All out in the open. Bruce Jenner captivated the nation on Friday, April 24, when he publicly confirmed the truth about his gender identity in a highly anticipated ABC 20/20 special with Diane Sawyer. The Olympic athlete, 65, watched the interview with his family members by his side, including first wife Chrystie Crownover.
The mother of Burt and Casey Jenner, who was married to Bruce in the 1970s, spoke to Good Morning America on Monday, April 27, about Bruce's reaction to the special and her thoughts on his transition.
"[It] was kind of surreal," Crownover told GMA. "It was great because the family was together and that's what I'm most proud of."
"I know it's been painful for him," she continued of Bruce keeping his true feelings a secret for decades. "I know it's been a torment in his life."
As to Bruce's immediate reaction as he watched the special, Crownover said simply, "Pain… pain." "He was tearful at times and it broke my heart," she added. "It broke my heart for him… I think it was cathartic to watch it together. It was pretty intense."
As previously revealed, the Jenner-Kardashian family viewing included Kim, Kylie, Kendall, Khloe and Kourtney Kardashian, as well as Bruce's third wife, Kris Jenner. While Kris was not interviewed for the special, Chrystie and the athlete's second wife, Linda Thompson, voiced their support and touched on their marriages.
Crownover explained in her interview with GMA that Bruce told her early on in their marriage that he had interest in presenting himself as a woman. Bruce also told Sawyer on Friday's special, "Chrystie was the first one to know."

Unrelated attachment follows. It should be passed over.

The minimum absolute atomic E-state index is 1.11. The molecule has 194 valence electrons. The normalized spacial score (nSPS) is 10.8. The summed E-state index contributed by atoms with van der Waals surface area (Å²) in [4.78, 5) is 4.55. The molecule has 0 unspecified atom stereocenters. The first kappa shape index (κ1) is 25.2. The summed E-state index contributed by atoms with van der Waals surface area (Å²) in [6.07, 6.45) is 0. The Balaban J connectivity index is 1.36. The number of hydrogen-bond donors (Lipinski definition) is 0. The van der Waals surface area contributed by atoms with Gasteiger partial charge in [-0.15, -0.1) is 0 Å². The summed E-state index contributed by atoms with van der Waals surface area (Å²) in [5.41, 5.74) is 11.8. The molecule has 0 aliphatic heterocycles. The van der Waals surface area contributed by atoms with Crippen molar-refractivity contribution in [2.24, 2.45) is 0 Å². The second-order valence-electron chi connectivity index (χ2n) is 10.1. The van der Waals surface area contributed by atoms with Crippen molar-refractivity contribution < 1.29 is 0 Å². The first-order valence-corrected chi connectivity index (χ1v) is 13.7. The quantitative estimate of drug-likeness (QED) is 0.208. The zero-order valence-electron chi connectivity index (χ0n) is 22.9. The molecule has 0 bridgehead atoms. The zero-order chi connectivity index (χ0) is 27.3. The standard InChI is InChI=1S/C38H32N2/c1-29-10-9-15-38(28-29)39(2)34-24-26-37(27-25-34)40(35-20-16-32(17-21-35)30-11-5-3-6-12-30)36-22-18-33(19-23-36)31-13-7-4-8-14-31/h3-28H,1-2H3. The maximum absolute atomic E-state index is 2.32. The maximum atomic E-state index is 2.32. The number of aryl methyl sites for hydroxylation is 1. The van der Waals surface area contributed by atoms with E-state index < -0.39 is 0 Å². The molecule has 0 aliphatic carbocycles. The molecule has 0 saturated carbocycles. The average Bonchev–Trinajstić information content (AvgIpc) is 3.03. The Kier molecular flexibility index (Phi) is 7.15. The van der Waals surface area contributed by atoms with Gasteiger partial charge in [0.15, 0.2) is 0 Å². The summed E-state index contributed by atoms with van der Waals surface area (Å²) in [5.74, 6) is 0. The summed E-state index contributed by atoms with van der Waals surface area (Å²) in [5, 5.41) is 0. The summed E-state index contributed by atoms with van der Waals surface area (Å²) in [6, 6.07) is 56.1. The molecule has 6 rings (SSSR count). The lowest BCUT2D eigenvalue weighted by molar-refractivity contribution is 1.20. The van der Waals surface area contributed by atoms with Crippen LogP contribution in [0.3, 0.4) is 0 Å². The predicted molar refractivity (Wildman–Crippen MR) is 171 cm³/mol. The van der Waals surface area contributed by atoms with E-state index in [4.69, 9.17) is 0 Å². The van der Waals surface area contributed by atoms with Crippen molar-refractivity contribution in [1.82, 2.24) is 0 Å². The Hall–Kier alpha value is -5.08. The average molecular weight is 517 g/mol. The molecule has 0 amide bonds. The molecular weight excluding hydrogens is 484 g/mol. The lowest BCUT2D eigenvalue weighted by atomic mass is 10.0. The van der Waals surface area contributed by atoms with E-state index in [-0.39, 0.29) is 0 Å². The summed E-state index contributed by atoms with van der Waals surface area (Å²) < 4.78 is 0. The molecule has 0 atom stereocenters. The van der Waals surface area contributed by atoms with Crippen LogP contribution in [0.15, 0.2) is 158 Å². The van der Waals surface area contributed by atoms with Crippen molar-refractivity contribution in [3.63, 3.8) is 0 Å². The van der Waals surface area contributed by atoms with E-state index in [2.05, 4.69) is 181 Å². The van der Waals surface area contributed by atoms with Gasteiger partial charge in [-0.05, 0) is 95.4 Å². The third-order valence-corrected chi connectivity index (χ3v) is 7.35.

"Understandably, I was speechless," Crownover said of the moment Bruce told her that he identified as female. "I didn't really know what to stay. I was really pleased that he shared that intimacy with me, that he trusted me with his deepest darkest secret."
"It's so hard to wrap your head around it particularly because he was such a manly man and he didn't display any female style in any way," she continued. "He never indicated anything feminine in his demeanor… It didn't threaten me, it didn't threaten our marriage, it wasn't really a threat… It wasn't a problem."
GMA also aired previously unseen clips of Bruce from his interview, in which he compares his coming out to the struggle of competing in the Olympics.
"Life is much more difficult than running, I guarantee you," he told Sawyer, adding that the public transition is, in a way, the 11th event in addition to the 10 that he completed in the 1970s decathlon.
"I'm trying to live with myself," he added. "Trying to be myself… Everybody's got stuff, everybody's got their things they gotta deal with… I'm trying to do something about it for the good and I don't think anybody can be critical of that, at least I hope not."
"I'm sure there are plenty of people that don't have the courage to come out at all ever and they live private, dark, tortured lives," Crownover added to GMA. "That's tragic. The fact that he did share it with me that first year… It was a gift that he gave it to me, that he trusted me with something so intimate."
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